Monday, July 1, 2013
Pastorgraphs: “A New Beginning”
July 1, 2013
Pastorgraphs: “A New Beginning”
Today marks the start of a new year for United Methodists. Many churches say hello to new pastors, and church leaders begin their new appointments. I cannot recall a year with as much turnover as this one: a new Bishop, District Superintendent, and new pastors at our closest neighboring UMC churches (First San Diego, Normal Heights, and Trinity).
It is humbling to realize I am beginning my fifteenth year at 33rd and Meade (twelve years as pastor of Christ UMC, and now starting my third year as Director of Christ United Methodist Ministry Center).
The last few months have been among the most productive, and at the same time, most stressful of my ministry in San Diego. The improvements to our facilities have been dramatic. We have made a significant dent in some long overdue upgrades. But our 62-year-old 25,000 square foot building requires constant attention and upkeep.
The stressful part has come mostly from a few neighbors who seem to have nothing better to do than complain about everything we do. And it is not just complaints – it includes insults, name-calling and implied threats. A rumor started that the City of San Diego paid for the recent resurfacing of our parking lot. A neighborhood email chain picked up the rumor and incited the already angry residents, whose lives, like ours, have been disrupted by the year-long sewer/water upgrade fiasco. Others complain if we move the garbage dumpsters from one end of the building to another. Still others…well, you get the picture.
So it was fortunate that Pastor Owens asked me to preach yesterday at Exodus Church. I used the lectionary text in Luke 9 where Jesus sent an advance team to Samaria so he could go directly to Jerusalem one last time. The Samaritans refused, and the disciples asked Jesus if they could call down fire and brimstone on the Samaritans. Jesus rebuked his disciples, saying that is no way for Christians to act. You know, it’s that “love your neighbors as you love yourself”, “pray for those who spitefully use you”, and “turn the other cheek” stuff. It sounds really good until someone is spreading hateful, spiteful lies about you. But I needed to hear it. And I have resolved to love our neighbors, even when they are not so lovely or loving in return.
In an attempt to deal with the anger, rumors and legitimate questions, the City held a neighborhood meeting last Wednesday night. Guess where we met? That’s right, at our church! I welcomed the neighborhood into our Social Hall, and said getting to know each other better through our shared ordeal was one positive outcome of this fiasco. I told them United Methodists have “Open Minds, Open Hearts and Open Doors”, and that we were opening all three for the meeting to bring neighborhood healing. I concluded with a prayer, reminding all of us, especially me, that we are to love our neighbors as we love ourselves. (And make no mistake about it, we have many wonderful neighbors.)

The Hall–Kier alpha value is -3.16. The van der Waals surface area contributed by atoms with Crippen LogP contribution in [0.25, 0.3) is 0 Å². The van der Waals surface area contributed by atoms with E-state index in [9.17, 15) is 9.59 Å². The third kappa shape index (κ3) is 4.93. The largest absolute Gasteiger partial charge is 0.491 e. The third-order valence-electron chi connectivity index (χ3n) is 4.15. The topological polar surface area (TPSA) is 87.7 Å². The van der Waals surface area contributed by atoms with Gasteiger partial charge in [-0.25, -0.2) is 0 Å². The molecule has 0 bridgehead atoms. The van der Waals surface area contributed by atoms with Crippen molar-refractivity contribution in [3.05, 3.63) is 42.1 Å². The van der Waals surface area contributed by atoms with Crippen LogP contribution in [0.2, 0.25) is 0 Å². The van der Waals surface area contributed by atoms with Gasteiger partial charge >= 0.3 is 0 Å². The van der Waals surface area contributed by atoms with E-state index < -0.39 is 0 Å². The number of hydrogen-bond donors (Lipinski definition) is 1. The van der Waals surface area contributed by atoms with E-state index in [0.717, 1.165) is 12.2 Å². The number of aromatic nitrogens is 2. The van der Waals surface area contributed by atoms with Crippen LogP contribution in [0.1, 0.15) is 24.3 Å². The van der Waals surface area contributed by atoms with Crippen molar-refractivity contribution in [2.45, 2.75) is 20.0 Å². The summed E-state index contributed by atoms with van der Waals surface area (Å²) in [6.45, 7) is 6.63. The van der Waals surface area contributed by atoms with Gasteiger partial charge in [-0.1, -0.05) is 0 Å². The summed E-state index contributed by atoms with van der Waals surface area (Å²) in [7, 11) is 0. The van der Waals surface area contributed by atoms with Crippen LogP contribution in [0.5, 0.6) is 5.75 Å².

Every great leader of the Old and New Testaments and throughout church history was criticized, suffered, and many were put to death. Noah was ridiculed, Moses suffered constant complaints, David fled to a cave in fear for this life, the prophets suffered mightily. Paul wrote: “Five times I have received … the forty lashes less one. Three times I have been beaten with rods; once I was stoned. Three times I have been shipwrecked; a night and a day I have been adrift at sea; on frequent journeys; in danger from rivers, danger from robbers, danger from my own people, danger from Gentiles, danger in the city, danger in the wilderness, danger at sea, danger from false brethren; in toil and hardship, through many a sleepless night, in hunger and thirst, often without food, in cold and exposure. And apart from other things, there is the daily pressure upon me of my anxiety for all the churches.” (2 Corinthians 11:24-28). Calvin and Luther were persecuted, Wycliffe was put to death for translating the Bible into English, and Wesley was excommunicated from the Anglican Church he loved so much.
So today is not just the beginning of a new Methodist church year, it is a day of new beginning in doing the hard but essential work of ministry, even when “men say all manner of evil against you for my sake”. This is an opportunity for me to grow spiritually and mature in my faith, and I humbly accept the challenge to be a loving neighbor!
I love you, neighbor, Bill Jenkins
From the Quote Garden:
“Forgiving is love's toughest work, and love's biggest risk. If you twist it into something it was never meant to be, it can make you a doormat or an insufferable manipulator. Forgiving seems almost unnatural. Our sense of fairness tells us people should pay for the wrong they do. But forgiving is love's power to break nature's rule.”
~ Lewis B. Smedes ~
Christ United Methodist Ministry Center
“Christ in the Heart of San Diego”
3295 Meade Avenue - San Diego, CA 92116 - (619) 284-9205